The great Minnesota melt of 2018 has finally arrived. On Earth Day, the second day of temperatures in the high fifties that are rapidly making the piles of snow seem like a winter dream, we head out to look for the earliest bloomers. We’ve already seen skunk cabbage several weeks ago down by Minnehaha Creek while the snow still buried the ground. Now on a steep gravelly hillside near Cannon Falls we find the first pasque flowers as well—many furry buds about to open and a scattering of pale purples flowers already blooming. In the next few days, more pasque flowers will open, and in a week or two kittentails and pussytoes and prairie smoke (whose leaves are already greening) will begin to flower as well, but the pasque flowers are the ones that make us shout with delight.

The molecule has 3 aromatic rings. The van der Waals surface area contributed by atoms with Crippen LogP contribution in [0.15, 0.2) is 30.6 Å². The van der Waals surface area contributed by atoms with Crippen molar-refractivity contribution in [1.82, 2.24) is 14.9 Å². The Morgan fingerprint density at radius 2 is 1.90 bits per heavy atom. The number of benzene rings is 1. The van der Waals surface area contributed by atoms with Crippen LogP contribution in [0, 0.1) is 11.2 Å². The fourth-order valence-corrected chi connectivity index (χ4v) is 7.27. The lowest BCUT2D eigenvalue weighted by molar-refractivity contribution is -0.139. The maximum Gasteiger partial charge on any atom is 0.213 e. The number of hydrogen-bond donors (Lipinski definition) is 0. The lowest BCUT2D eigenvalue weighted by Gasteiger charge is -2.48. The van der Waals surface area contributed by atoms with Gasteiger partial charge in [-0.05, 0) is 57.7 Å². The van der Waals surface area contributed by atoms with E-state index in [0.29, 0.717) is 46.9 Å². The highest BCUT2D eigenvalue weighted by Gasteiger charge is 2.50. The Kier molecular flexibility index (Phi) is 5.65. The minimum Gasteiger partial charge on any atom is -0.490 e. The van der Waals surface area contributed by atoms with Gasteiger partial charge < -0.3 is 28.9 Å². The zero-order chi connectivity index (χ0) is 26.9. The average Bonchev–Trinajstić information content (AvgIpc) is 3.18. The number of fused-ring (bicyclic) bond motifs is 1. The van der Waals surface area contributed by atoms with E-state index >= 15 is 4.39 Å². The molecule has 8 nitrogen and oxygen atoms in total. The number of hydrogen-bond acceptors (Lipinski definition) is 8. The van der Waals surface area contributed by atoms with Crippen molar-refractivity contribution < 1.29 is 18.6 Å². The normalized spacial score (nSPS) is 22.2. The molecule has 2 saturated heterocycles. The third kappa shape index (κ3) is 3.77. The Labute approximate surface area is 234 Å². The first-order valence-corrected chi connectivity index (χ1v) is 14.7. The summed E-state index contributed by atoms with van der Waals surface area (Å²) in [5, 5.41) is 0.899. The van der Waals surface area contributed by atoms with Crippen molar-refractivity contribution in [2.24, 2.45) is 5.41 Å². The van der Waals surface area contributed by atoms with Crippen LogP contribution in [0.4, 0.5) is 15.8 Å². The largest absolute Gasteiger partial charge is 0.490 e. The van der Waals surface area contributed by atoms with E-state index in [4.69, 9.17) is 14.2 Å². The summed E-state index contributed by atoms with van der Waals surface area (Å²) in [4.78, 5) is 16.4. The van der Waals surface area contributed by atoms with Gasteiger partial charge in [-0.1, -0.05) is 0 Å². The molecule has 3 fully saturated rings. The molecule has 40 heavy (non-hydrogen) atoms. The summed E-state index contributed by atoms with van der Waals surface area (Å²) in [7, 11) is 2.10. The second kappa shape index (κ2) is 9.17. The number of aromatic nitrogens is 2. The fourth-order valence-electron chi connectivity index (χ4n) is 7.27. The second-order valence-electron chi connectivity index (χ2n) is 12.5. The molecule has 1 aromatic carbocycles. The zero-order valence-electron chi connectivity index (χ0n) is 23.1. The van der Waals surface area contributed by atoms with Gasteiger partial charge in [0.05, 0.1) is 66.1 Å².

Once we see pasque flowers, we can usually be sure that snow trilliums will be blooming, too, on a different hillside, a steeply wooded one near Hastings. Could we really be lucky enough to see both pasque flowers and snow trilliums in a single outing? At Hastings the hillside is still frozen in places, but almost all of the snow cover has melted. Hepatica leaves are greening in the brown leaf cover of last year’s oak leaves, and in a corner of a cliff we find the tiniest snow trilliums I’ve ever seen, their leaves still upright enclosing a minuscule white bud not much bigger than a grain of rice. These flowers, too, will open quickly now that spring is here, and hepatica will blossom blue and purple, while Dutchman’s breeches hangs its laundry out to dry.
Snow trilliums and pasque flowers in a single sunny afternoon—our long-awaited spring is finally here. And our hearts are glad.